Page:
Move-in begins at UA's newest building
There is the old saying “you get what you pay for,” and this certainly applies to the UA’s newest building housed on Sixth Street.
For the cost of $75 million, the Environment and Natural Resources Phase 2 building will be the most modern and environmentally conservative building on campus.
As of this past week, departments began moving in and preparing for the new school year. The School of Geography and Development, the Institute of the Environment, the School of Natural Resources and the Environment, Atmospheric Sciences, the Office of Arid Land Studies and some of the math department will now call ENR2 their new home on campus.
The building’s design was inspired by the American Southwest’s desert landscape, influencing its outward features to resemble the curvature of slot canyons. The slot canyon-inspired structure will provide shade in the outdoors and reduce the amount of heat absorbed by indoor areas, therefore reducing the energy spent on cooling.
An enormous focus was placed on shaping ENR2 into a sustainable, environmentally friendly education space. Many features throughout the building support a sustainable design.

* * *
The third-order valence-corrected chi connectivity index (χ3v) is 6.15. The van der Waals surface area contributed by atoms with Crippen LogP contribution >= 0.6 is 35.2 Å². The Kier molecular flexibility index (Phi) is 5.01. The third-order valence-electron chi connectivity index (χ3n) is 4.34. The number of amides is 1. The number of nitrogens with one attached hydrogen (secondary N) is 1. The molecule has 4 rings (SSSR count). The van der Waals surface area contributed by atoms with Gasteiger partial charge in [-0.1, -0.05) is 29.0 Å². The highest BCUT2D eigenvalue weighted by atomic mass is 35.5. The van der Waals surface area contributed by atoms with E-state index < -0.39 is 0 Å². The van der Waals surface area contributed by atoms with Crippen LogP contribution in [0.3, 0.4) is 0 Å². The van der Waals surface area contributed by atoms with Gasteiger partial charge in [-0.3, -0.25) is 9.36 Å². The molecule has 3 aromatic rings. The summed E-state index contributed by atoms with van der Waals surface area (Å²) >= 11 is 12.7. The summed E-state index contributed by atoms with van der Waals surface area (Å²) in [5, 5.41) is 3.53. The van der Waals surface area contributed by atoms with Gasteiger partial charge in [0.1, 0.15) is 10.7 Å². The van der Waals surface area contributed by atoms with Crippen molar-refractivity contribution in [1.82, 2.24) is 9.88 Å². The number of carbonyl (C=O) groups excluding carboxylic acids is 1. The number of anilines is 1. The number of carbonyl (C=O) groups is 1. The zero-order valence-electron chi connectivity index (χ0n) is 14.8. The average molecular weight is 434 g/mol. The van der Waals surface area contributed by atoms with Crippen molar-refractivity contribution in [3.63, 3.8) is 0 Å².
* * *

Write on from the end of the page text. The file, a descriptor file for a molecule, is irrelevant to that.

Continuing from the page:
“One of my favorite features is the 55,000-gallon tank under the building, which collects and harvests rainwater,” said Diana Liverman, co-director of the Institute of the Environment. “This water is then used for irrigation.”
Beside environmentally friendly features, Liverman explained that the Institute of the Environment also commissioned a local artist to create small steel cutouts of animals native to Southern Arizona.
“If you look throughout the floor of the building, you will find these steel cutouts of animals, including rattlesnakes, scorpions, birds and many more,” Liverman noted.
She added that about 5,000 students will attend classes in ENR2 each day.
The highlight of the building’s educational sector, according to Liverman, is the new 600-seat lecture hall that will be home to courses like Introduction to Oceanography.
According to the UA’s Planning, Design and Construction website, construction on the 150,000-square-foot building began in 2013, and the grand opening will take place on Thursday, Sept. 10.